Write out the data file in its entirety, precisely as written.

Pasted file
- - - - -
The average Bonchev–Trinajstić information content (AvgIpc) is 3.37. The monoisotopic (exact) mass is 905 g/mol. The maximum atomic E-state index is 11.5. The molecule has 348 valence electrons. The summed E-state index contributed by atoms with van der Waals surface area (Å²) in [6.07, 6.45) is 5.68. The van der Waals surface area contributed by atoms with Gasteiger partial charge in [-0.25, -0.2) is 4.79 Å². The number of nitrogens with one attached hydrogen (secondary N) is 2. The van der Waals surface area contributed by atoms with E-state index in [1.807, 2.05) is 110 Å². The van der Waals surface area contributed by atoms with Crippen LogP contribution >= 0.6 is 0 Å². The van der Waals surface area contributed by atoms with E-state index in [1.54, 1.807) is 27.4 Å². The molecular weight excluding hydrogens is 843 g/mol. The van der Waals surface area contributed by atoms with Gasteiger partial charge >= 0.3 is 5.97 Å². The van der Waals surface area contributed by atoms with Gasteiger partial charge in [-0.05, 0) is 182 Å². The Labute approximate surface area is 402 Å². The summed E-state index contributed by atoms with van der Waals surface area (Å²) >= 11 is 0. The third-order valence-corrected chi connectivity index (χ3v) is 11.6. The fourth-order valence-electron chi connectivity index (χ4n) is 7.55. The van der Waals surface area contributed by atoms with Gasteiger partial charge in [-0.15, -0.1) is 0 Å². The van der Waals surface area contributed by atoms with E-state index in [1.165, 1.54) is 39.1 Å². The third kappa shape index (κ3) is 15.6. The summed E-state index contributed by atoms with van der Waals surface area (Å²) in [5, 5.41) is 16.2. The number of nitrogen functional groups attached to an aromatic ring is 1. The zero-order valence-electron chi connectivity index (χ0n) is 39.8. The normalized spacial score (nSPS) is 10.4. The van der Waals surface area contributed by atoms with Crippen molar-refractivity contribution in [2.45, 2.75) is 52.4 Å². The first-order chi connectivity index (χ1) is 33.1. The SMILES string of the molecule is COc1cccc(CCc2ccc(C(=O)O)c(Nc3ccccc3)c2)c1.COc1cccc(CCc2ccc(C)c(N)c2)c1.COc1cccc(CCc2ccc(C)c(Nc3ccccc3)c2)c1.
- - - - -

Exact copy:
The average Bonchev–Trinajstić information content (AvgIpc) is 3.37. The monoisotopic (exact) mass is 905 g/mol. The maximum atomic E-state index is 11.5. The molecule has 348 valence electrons. The summed E-state index contributed by atoms with van der Waals surface area (Å²) in [6.07, 6.45) is 5.68. The van der Waals surface area contributed by atoms with Gasteiger partial charge in [-0.25, -0.2) is 4.79 Å². The number of nitrogens with one attached hydrogen (secondary N) is 2. The van der Waals surface area contributed by atoms with E-state index in [1.807, 2.05) is 110 Å². The van der Waals surface area contributed by atoms with Crippen LogP contribution >= 0.6 is 0 Å². The van der Waals surface area contributed by atoms with E-state index in [1.54, 1.807) is 27.4 Å². The molecular weight excluding hydrogens is 843 g/mol. The van der Waals surface area contributed by atoms with Gasteiger partial charge >= 0.3 is 5.97 Å². The van der Waals surface area contributed by atoms with Gasteiger partial charge in [-0.05, 0) is 182 Å². The Labute approximate surface area is 402 Å². The summed E-state index contributed by atoms with van der Waals surface area (Å²) >= 11 is 0. The third-order valence-corrected chi connectivity index (χ3v) is 11.6. The fourth-order valence-electron chi connectivity index (χ4n) is 7.55. The van der Waals surface area contributed by atoms with Gasteiger partial charge in [-0.15, -0.1) is 0 Å². The van der Waals surface area contributed by atoms with E-state index in [1.165, 1.54) is 39.1 Å². The third kappa shape index (κ3) is 15.6. The summed E-state index contributed by atoms with van der Waals surface area (Å²) in [5, 5.41) is 16.2. The number of nitrogen functional groups attached to an aromatic ring is 1. The zero-order valence-electron chi connectivity index (χ0n) is 39.8. The normalized spacial score (nSPS) is 10.4. The van der Waals surface area contributed by atoms with Crippen molar-refractivity contribution in [2.45, 2.75) is 52.4 Å². The first-order chi connectivity index (χ1) is 33.1. The SMILES string of the molecule is COc1cccc(CCc2ccc(C(=O)O)c(Nc3ccccc3)c2)c1.COc1cccc(CCc2ccc(C)c(N)c2)c1.COc1cccc(CCc2ccc(C)c(Nc3ccccc3)c2)c1.